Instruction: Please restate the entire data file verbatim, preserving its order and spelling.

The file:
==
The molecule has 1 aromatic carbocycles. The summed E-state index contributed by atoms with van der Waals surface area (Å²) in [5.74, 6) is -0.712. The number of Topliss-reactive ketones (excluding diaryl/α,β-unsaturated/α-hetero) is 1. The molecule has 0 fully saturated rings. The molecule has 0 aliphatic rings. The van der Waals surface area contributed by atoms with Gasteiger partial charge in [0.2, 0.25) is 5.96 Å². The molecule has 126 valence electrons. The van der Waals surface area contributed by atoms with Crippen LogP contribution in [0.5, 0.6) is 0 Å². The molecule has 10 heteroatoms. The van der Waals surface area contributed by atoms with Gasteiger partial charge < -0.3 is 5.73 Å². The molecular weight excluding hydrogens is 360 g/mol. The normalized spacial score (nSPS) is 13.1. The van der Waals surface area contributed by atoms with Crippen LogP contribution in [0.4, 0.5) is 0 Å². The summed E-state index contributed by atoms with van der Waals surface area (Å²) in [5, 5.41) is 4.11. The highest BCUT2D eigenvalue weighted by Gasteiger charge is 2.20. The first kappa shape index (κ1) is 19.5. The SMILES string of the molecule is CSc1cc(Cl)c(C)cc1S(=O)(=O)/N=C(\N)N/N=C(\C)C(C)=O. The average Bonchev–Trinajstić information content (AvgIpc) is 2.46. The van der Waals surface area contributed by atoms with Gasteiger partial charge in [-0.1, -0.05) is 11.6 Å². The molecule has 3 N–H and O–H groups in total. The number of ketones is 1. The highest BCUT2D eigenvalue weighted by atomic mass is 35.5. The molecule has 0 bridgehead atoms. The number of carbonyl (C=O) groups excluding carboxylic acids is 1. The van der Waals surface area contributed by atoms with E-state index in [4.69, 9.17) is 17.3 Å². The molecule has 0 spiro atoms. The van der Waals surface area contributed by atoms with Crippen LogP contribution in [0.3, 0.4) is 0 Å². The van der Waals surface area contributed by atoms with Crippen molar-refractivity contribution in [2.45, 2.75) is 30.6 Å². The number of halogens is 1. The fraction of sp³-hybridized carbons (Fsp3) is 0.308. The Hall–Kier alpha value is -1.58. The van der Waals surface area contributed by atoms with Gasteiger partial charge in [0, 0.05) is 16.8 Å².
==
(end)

The molecule has 1 aromatic carbocycles. The summed E-state index contributed by atoms with van der Waals surface area (Å²) in [5.74, 6) is -0.712. The number of Topliss-reactive ketones (excluding diaryl/α,β-unsaturated/α-hetero) is 1. The molecule has 0 fully saturated rings. The molecule has 0 aliphatic rings. The van der Waals surface area contributed by atoms with Gasteiger partial charge in [0.2, 0.25) is 5.96 Å². The molecule has 126 valence electrons. The van der Waals surface area contributed by atoms with Crippen LogP contribution in [0.5, 0.6) is 0 Å². The molecule has 10 heteroatoms. The van der Waals surface area contributed by atoms with Gasteiger partial charge < -0.3 is 5.73 Å². The molecular weight excluding hydrogens is 360 g/mol. The normalized spacial score (nSPS) is 13.1. The van der Waals surface area contributed by atoms with Crippen LogP contribution in [0.4, 0.5) is 0 Å². The summed E-state index contributed by atoms with van der Waals surface area (Å²) in [5, 5.41) is 4.11. The highest BCUT2D eigenvalue weighted by Gasteiger charge is 2.20. The first kappa shape index (κ1) is 19.5. The SMILES string of the molecule is CSc1cc(Cl)c(C)cc1S(=O)(=O)/N=C(\N)N/N=C(\C)C(C)=O. The average Bonchev–Trinajstić information content (AvgIpc) is 2.46. The van der Waals surface area contributed by atoms with Gasteiger partial charge in [-0.1, -0.05) is 11.6 Å². The molecule has 3 N–H and O–H groups in total. The number of ketones is 1. The highest BCUT2D eigenvalue weighted by atomic mass is 35.5. The molecule has 0 bridgehead atoms. The number of carbonyl (C=O) groups excluding carboxylic acids is 1. The van der Waals surface area contributed by atoms with E-state index in [4.69, 9.17) is 17.3 Å². The molecule has 0 spiro atoms. The van der Waals surface area contributed by atoms with Crippen LogP contribution in [0.3, 0.4) is 0 Å². The van der Waals surface area contributed by atoms with Crippen molar-refractivity contribution in [2.45, 2.75) is 30.6 Å². The number of halogens is 1. The fraction of sp³-hybridized carbons (Fsp3) is 0.308. The Hall–Kier alpha value is -1.58. The van der Waals surface area contributed by atoms with Gasteiger partial charge in [0, 0.05) is 16.8 Å².